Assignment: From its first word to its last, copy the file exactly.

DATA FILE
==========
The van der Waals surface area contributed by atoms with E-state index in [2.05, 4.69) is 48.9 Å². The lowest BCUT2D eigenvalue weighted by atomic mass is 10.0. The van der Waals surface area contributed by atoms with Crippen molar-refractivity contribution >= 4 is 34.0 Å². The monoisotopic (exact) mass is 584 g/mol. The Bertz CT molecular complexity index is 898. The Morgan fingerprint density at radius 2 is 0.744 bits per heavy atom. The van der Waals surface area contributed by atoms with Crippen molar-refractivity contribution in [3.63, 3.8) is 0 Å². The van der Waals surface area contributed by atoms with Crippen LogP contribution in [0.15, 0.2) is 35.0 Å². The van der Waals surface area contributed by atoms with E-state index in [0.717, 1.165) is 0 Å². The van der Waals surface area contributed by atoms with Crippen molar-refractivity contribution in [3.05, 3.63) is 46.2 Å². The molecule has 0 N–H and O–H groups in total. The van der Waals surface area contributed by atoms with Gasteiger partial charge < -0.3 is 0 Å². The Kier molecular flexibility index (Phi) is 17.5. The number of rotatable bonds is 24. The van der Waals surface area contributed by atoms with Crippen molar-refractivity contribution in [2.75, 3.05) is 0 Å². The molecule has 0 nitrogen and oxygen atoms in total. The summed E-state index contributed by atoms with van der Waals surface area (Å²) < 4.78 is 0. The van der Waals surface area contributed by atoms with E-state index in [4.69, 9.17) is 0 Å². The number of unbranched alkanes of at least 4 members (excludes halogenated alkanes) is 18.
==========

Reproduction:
The van der Waals surface area contributed by atoms with E-state index in [2.05, 4.69) is 48.9 Å². The lowest BCUT2D eigenvalue weighted by atomic mass is 10.0. The van der Waals surface area contributed by atoms with Crippen molar-refractivity contribution >= 4 is 34.0 Å². The monoisotopic (exact) mass is 584 g/mol. The Bertz CT molecular complexity index is 898. The Morgan fingerprint density at radius 2 is 0.744 bits per heavy atom. The van der Waals surface area contributed by atoms with Crippen molar-refractivity contribution in [3.63, 3.8) is 0 Å². The van der Waals surface area contributed by atoms with Crippen LogP contribution in [0.15, 0.2) is 35.0 Å². The van der Waals surface area contributed by atoms with E-state index in [0.717, 1.165) is 0 Å². The van der Waals surface area contributed by atoms with Crippen molar-refractivity contribution in [3.05, 3.63) is 46.2 Å². The molecule has 0 N–H and O–H groups in total. The van der Waals surface area contributed by atoms with Gasteiger partial charge < -0.3 is 0 Å². The Kier molecular flexibility index (Phi) is 17.5. The number of rotatable bonds is 24. The van der Waals surface area contributed by atoms with Crippen molar-refractivity contribution in [2.75, 3.05) is 0 Å². The molecule has 0 nitrogen and oxygen atoms in total. The summed E-state index contributed by atoms with van der Waals surface area (Å²) < 4.78 is 0. The van der Waals surface area contributed by atoms with E-state index in [4.69, 9.17) is 0 Å². The number of unbranched alkanes of at least 4 members (excludes halogenated alkanes) is 18.